Antonio Rossellino (Italian, Florentine, 1427–ca. 1479)
Made in Florence, Italy
Marble, gilding on halo and dress
28 3/4 x 20 1/4 in. (73 x 51.4 cm)
Bequest of Benjamin Altman, 1913 (14.40.675)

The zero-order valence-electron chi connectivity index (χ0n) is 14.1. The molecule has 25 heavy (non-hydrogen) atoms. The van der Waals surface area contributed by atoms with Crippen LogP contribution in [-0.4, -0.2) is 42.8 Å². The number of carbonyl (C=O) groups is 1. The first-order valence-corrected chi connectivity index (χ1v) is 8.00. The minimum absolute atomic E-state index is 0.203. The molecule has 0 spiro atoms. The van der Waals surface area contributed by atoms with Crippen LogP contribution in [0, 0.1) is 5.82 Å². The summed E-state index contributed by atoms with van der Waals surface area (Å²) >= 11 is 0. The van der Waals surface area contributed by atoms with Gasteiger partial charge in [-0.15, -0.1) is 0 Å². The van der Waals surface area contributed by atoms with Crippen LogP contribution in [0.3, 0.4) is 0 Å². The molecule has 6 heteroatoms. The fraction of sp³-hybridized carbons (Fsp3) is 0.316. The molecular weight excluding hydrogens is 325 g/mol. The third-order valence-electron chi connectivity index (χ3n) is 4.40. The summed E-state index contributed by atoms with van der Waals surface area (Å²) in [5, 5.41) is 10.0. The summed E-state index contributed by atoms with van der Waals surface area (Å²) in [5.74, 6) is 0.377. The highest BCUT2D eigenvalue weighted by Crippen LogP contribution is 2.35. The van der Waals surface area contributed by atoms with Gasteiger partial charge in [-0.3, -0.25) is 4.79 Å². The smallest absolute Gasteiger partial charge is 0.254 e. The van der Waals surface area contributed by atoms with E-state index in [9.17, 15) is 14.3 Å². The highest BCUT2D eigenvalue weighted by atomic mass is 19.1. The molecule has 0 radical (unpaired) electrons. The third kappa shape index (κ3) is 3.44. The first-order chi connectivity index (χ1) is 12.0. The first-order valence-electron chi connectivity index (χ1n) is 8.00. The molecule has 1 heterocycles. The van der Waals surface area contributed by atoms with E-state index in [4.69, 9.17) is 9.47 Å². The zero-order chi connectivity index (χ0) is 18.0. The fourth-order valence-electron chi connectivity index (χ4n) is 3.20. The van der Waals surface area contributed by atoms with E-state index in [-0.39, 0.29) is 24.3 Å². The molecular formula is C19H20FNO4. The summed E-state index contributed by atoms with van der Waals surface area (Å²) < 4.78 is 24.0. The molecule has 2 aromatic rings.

Antonio Rossellino was among the most gifted sculptors of his generation, and his reliefs of the Virgin and Child are justly celebrated. The Virgin sits on an elaborate throne, with scrolled armrests projecting in high relief. Both she and the Christ Child in her arms seem strangely subdued, perhaps contemplating Christ's future suffering. The protective, caressing gesture of the Virgin's left hand is especially poignant. The surface is richly contoured and decorated, and the concern for finish extends to the background, which is enlivened by the heads and feathery wings of seraphim. Typical of painters of the period is the sculptor's attention to ornamental detail: the fringe of the Virgin's mantle, the haloes, and the strands of hair of both Virgin and Child are delicately highlighted with touches of gilding. Cleaning agents have caused the marble itself to darken.